The Congress and other key members of the federal government are busily negotiating what is commonly referred to as a bailout of the financial system. In fact this is no bailout. It is a handout to certain individuals, a transfer of wealth from the many to the few, some of whom are quite wealthy already.
Moreover, the handout does not address the very real, but manageable, problems of the financial system. The proposal is backward-looking, forcibly diverting money from productive pursuits and using it to chase bad loans down the garbage disposal. The damage from the bad loans cannot be undone, and they and their associated bad assets can make it down the drain without taking taxpayer money along.
On the subject of bad assets, Congressman Barney Frank would have us believe that the taxpayer stands to make a profit from this program. Impossible. Treasury Secretary Paulson and President Bush have been very clear that they intend to buy the worst financial assets available. Due to the complex securitization of mortgages and the hesitancy of the assetholders to write them off, many of our coming purchases are already worth zero, with no hope of ever appreciating in price.
Former Speaker of the House Newt Gingrich recently told NPR’s Melissa Block that “I was just reading an analysis by a very sophisticated person who said that there's been at least one leak from a congressional staff briefing by Secretary Paulson, in which he clearly indicated he intended to buy assets at above their market value.”
If the assets were in fact undervalued, as Barney Frank says, then there are people with money who should be happy to buy them of their own free will. Investors are willing to do the work needed to separate good from bad. This is the work needed to drag the system through, but it cannot happen if the Treasury hands people the opportunity to exchange nothing for something.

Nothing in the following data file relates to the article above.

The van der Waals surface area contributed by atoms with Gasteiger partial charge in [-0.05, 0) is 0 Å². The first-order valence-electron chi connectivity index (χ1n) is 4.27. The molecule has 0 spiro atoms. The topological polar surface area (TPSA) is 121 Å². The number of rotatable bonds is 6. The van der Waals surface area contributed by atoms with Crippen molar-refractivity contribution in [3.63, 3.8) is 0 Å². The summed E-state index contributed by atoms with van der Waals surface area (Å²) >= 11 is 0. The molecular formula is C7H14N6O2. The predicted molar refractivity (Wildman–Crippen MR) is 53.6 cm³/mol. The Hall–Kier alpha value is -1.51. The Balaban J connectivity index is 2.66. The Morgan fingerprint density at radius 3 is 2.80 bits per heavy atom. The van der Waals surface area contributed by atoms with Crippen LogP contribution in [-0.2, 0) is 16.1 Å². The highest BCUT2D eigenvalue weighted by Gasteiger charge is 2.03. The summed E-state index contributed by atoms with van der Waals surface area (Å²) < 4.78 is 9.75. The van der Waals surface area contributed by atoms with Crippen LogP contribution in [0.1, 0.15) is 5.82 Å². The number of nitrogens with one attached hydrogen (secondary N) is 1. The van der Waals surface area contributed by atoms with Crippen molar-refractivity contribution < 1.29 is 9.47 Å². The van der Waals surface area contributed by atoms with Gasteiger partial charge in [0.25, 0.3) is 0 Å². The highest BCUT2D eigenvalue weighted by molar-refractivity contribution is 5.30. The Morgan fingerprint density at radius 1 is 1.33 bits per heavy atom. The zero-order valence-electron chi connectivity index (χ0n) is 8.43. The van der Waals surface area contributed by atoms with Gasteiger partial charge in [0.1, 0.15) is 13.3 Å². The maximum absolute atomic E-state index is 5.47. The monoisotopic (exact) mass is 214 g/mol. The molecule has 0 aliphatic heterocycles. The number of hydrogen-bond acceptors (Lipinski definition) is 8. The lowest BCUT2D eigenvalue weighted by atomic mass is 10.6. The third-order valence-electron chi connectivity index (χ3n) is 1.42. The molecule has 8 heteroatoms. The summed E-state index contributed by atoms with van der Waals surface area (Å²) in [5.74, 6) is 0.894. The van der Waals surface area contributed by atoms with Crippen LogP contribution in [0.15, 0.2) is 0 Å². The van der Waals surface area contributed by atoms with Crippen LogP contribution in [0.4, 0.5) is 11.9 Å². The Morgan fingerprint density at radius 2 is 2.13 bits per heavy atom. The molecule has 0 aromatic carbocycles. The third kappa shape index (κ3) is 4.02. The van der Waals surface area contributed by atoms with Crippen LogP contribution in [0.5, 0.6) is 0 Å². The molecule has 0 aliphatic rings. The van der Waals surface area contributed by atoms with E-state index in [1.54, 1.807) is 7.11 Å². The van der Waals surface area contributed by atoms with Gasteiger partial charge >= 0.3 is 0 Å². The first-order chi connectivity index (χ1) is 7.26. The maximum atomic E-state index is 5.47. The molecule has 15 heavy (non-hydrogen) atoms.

The Congress and the Treasury are acting in a state of panic. President Bush says that they have no choice. Secretary Paulson says this is better than the alternative. One has to wonder what “alternative” he has considered because there are plenty of better options to choose from.
One perfectly viable alternative for Congress is to do nothing. We already have a bankruptcy system that is equipped to deal with this. Banks that are insolvent should be forced to go through the bankruptcy process. There is no such thing as “too big to fail.” These banks have already failed. All that remains is to determine who will bear the consequences, those responsible for the failure or those of us who had nothing to do with it. I think I can speak for us all when I say we taxpayers have our own problems.
They tell us that inaction will lead to a complete financial meltdown, but there is no justification for this claim. Yes, there is counterparty risk, but there is no reason why it would increase if bankruptcies take their course. What’s more, those counterparties knew (or should have known) the risks and they entered into those counterparty agreements freely.
So what would happen if we say no to this handout. Shareholders of insolvent banks would lose their investment. Bondholders would lose some or all of their investment as their claim is reduced to the proceeds of the bankruptcy proceedings. This is a bad outcome for those people, but it is no catastrophe.
There is no reason to believe that economic losses would extend past the stock and bondholders. Counterparty obligations would still be met and customers need not lose because strong banks will rise up to serve them and the viable portions of the failed banks would be preserved and taken over by more competent managers.
Stocks and bonds represent ownership stakes in a risky endeavor. Gains on those stakes exist because the possibility of loss exists. These assetholders have already agreed to accept the losses in the event of failure. This has always been true and it must remain true. If we proceed with this handout, the only results will be financial loss for hard-working Americans and a windfall profit for a select few.